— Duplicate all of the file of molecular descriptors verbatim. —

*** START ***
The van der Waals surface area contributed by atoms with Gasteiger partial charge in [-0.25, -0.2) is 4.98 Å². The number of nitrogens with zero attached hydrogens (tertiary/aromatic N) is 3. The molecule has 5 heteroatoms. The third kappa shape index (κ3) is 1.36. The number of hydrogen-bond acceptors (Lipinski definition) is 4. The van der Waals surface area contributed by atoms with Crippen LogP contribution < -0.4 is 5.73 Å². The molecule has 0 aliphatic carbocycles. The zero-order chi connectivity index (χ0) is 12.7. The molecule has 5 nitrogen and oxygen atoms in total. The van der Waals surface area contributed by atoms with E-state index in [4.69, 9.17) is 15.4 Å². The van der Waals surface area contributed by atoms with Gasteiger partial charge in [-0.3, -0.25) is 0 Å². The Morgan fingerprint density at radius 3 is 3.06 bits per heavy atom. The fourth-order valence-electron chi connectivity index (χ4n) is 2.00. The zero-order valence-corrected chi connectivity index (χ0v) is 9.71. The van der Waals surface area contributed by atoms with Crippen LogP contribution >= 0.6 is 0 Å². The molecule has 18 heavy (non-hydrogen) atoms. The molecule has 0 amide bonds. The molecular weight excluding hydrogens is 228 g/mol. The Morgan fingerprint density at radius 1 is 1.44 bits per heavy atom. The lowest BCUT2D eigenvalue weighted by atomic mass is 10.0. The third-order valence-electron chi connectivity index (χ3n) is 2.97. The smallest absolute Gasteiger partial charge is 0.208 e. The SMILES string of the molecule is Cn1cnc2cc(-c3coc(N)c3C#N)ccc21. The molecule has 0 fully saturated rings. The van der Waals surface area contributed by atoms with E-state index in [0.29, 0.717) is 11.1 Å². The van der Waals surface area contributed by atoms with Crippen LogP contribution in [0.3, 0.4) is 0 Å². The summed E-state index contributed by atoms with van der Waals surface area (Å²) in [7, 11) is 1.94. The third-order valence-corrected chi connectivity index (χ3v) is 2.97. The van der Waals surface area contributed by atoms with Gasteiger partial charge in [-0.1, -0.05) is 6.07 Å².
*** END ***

The van der Waals surface area contributed by atoms with Gasteiger partial charge in [-0.25, -0.2) is 4.98 Å². The number of nitrogens with zero attached hydrogens (tertiary/aromatic N) is 3. The molecule has 5 heteroatoms. The third kappa shape index (κ3) is 1.36. The number of hydrogen-bond acceptors (Lipinski definition) is 4. The van der Waals surface area contributed by atoms with Crippen LogP contribution < -0.4 is 5.73 Å². The molecule has 0 aliphatic carbocycles. The zero-order chi connectivity index (χ0) is 12.7. The molecule has 5 nitrogen and oxygen atoms in total. The van der Waals surface area contributed by atoms with E-state index in [4.69, 9.17) is 15.4 Å². The van der Waals surface area contributed by atoms with Gasteiger partial charge in [-0.3, -0.25) is 0 Å². The Morgan fingerprint density at radius 3 is 3.06 bits per heavy atom. The fourth-order valence-electron chi connectivity index (χ4n) is 2.00. The zero-order valence-corrected chi connectivity index (χ0v) is 9.71. The van der Waals surface area contributed by atoms with Crippen LogP contribution >= 0.6 is 0 Å². The molecule has 18 heavy (non-hydrogen) atoms. The molecule has 0 amide bonds. The molecular weight excluding hydrogens is 228 g/mol. The Morgan fingerprint density at radius 1 is 1.44 bits per heavy atom. The lowest BCUT2D eigenvalue weighted by atomic mass is 10.0. The third-order valence-electron chi connectivity index (χ3n) is 2.97. The smallest absolute Gasteiger partial charge is 0.208 e. The SMILES string of the molecule is Cn1cnc2cc(-c3coc(N)c3C#N)ccc21. The molecule has 0 fully saturated rings. The van der Waals surface area contributed by atoms with E-state index in [0.29, 0.717) is 11.1 Å². The van der Waals surface area contributed by atoms with Crippen LogP contribution in [0.3, 0.4) is 0 Å². The summed E-state index contributed by atoms with van der Waals surface area (Å²) in [7, 11) is 1.94. The third-order valence-corrected chi connectivity index (χ3v) is 2.97. The van der Waals surface area contributed by atoms with Gasteiger partial charge in [-0.1, -0.05) is 6.07 Å².